- Seek legal assistance: If you are unsure how to handle a DMCA takedown notice, seek legal assistance from a qualified attorney with experience in intellectual property law. A properly written and addressed counter-notice can speed up the whole process, and you can obtain more information if the takedown notice is valid or unfounded.
- Communication with your community. Avoid communicating anything about the situation that could be used against you in the future, such as sharing the counterparty’s personal data, sharing inaccurate statements. It’s usually sufficient to post that you’re addressing the situation during the counterclaim period and only comment with more information and a calmer head.
- Communication with the counterparty. It’s important to at least try to communicate with the other party, even if it may be unpleasant. Negotiating an agreement is almost always a quicker and more cost-effective solution than litigation.
Common questions on handling a DMCA notice:
Q: Can I simply file a counter-notice to contest a DMCA takedown notice and have my game or content restored to the platform without any further issues?
A: While filing a counter-notice is an option for contesting a DMCA takedown notice, it may not necessarily provide a guaranteed solution without any further issues. There are potential risks involved such as the possibility of facing legal action or penalties if the counter-notice is filed and it is discovered that you knew that you were infringing on someone’s copyright. It is important to carefully evaluate the situation and seek legal advice before deciding whether to file a counter-notice to protect your rights and interests.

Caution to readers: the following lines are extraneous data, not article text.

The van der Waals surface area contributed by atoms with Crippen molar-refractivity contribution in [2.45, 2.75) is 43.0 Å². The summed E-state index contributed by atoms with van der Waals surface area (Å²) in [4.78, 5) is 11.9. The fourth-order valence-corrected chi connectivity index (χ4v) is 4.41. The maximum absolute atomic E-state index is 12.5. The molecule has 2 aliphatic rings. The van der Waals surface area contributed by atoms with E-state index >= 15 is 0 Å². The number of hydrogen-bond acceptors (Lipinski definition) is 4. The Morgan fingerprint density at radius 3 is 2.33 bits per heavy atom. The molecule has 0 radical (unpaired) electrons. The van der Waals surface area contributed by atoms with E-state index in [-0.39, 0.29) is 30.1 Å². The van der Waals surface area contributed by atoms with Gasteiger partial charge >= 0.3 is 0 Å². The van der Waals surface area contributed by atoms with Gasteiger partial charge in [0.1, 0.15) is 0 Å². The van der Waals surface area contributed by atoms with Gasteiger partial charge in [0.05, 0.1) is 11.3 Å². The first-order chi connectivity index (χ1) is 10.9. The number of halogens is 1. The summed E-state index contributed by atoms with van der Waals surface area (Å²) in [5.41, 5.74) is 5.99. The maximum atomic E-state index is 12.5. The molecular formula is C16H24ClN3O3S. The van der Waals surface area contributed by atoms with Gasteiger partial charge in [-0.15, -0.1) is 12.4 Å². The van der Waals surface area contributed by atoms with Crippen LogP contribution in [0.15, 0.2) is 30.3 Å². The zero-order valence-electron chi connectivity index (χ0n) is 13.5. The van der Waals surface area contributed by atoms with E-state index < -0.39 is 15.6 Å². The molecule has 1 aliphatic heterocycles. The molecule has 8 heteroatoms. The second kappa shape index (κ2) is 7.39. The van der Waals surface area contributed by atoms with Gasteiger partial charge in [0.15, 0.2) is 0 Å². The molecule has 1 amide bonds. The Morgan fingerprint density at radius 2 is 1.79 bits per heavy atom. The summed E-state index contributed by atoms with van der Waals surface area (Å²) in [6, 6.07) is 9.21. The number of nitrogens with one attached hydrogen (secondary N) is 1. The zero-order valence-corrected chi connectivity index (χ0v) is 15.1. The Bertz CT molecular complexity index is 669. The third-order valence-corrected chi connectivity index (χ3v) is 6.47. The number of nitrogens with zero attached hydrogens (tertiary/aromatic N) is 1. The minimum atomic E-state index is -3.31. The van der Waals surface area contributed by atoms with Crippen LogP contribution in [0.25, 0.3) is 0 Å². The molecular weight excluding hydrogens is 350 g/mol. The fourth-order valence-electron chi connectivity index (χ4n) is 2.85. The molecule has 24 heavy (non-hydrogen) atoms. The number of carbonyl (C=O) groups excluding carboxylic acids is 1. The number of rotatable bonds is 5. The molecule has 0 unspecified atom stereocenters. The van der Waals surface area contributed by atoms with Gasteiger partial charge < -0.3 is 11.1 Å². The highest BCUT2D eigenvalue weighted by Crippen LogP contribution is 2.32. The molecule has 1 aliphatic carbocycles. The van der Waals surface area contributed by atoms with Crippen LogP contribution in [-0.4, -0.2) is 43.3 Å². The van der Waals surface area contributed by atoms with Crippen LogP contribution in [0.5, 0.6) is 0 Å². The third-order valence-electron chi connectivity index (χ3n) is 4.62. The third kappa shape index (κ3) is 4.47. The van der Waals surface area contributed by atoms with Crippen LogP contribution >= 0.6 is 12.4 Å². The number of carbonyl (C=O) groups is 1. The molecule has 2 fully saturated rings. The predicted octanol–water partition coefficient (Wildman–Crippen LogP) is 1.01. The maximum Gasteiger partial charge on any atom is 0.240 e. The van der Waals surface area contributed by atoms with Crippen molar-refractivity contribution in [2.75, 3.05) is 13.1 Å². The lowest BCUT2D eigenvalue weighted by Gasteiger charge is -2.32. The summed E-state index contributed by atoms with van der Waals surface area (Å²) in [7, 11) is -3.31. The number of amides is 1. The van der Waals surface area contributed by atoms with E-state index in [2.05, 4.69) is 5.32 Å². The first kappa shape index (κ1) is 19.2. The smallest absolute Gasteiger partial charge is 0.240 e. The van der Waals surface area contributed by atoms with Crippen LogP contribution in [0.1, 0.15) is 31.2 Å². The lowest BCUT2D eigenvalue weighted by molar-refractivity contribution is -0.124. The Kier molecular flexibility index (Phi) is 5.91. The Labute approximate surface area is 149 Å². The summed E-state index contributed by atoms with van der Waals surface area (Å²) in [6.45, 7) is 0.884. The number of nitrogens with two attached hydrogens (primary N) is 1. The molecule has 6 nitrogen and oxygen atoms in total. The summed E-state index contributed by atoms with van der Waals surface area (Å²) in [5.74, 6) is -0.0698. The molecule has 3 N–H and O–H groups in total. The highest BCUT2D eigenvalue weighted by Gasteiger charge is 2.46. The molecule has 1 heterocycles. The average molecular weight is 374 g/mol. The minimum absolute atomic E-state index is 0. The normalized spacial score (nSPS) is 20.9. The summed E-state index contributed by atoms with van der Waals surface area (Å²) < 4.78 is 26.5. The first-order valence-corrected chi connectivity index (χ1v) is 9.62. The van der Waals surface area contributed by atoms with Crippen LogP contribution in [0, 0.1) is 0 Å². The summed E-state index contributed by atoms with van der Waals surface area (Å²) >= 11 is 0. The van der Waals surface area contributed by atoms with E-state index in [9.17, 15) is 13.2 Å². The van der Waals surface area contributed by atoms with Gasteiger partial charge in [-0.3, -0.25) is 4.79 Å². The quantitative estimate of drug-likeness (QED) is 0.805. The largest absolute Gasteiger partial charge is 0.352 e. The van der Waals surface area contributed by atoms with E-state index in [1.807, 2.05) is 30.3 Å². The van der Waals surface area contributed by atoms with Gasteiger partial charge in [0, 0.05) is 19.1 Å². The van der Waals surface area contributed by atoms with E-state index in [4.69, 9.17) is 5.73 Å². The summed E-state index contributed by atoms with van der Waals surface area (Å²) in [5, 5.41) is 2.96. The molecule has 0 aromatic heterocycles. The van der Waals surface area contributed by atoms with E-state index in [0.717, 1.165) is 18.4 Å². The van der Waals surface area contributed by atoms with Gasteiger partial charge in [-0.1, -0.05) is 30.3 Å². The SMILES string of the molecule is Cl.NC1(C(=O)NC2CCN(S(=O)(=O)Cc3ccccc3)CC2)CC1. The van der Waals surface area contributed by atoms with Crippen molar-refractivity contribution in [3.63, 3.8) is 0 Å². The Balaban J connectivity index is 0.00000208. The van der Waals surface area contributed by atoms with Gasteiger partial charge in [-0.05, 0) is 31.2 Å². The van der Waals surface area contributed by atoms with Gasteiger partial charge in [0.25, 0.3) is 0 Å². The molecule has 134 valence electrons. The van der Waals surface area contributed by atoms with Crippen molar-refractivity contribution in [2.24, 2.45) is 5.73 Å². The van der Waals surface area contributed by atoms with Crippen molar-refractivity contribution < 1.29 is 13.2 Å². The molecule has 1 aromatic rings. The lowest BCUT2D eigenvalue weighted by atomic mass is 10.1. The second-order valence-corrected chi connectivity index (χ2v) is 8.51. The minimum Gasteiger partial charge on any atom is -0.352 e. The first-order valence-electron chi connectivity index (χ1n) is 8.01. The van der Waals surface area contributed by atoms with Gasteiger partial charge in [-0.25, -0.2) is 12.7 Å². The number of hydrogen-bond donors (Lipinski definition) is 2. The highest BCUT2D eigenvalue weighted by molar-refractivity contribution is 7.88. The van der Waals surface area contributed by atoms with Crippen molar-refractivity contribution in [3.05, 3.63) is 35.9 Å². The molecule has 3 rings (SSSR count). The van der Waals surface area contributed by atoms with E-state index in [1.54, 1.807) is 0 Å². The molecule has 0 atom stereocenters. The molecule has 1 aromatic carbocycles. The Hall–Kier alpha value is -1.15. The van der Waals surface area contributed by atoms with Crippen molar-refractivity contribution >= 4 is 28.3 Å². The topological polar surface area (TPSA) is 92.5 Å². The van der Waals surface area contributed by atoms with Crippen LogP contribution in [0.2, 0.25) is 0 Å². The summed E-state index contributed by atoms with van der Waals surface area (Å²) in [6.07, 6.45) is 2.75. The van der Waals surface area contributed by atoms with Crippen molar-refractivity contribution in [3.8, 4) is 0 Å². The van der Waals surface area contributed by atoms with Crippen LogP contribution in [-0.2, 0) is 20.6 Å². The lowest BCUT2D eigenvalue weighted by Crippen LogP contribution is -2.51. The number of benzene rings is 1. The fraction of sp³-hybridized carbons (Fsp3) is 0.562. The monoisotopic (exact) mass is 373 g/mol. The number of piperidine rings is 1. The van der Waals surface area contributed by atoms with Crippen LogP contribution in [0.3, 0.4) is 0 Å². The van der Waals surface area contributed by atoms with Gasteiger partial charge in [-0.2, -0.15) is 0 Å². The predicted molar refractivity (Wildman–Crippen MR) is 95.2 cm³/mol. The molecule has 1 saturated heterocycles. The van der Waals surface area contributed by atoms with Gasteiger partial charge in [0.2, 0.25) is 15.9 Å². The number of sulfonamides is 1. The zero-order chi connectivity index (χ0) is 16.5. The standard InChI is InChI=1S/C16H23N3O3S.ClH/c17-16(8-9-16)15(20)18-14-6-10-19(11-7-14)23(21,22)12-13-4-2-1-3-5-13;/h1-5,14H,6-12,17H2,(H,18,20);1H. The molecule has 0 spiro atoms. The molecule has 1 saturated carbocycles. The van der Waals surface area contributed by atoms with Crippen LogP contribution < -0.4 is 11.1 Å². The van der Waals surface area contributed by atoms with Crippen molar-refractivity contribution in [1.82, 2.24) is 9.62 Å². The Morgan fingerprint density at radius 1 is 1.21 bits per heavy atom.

Q: What does it mean when a developer or content creator consents to jurisdiction in the U.S. Federal District Court?
A: By consenting to the jurisdiction of the U.S. Federal District Court where you are located, you are agreeing to submit to the court’s authority and jurisdiction over any legal disputes related to the DMCA takedown notice. For European developers or content creators, this may involve agreeing to the jurisdiction of the court where the platform is located (District Court for Western Washington) and potentially having to fight your case in the US. This is the case for example with Valve, the owner of Steam.
Before deciding whether to defend yourself in court, it is crucial to carefully consider the potential legal and other costs involved.
Q: What happens if the copyright holder files a lawsuit during the 14-day period after the DMCA counter-notice has been filed?
A: If a lawsuit is filed within the 14-day window, Steam may keep the game or content down until the trial’s conclusion. The judge may also order the platform to take certain steps such as restoring or keeping the game off the platform during the litigation or withholding the developer’s profits as collateral for legal fees. However, it’s uncommon for the copyright holder to file a lawsuit after the counter-notice has been filed, unless there is a clear case of copyright infringement.
If you are a game developer or content creator facing a DMCA takedown notice or unsure about your intellectual property standing, Sparring can assist you in navigating the complexities of intellectual property law. Our Gaming desk can help you file a DMCA counter-notice and negotiate a solution to avoid costly litigation and restore your game or content. If you need legal assistance or have any questions, please reach out to us at firstname.lastname@example.org.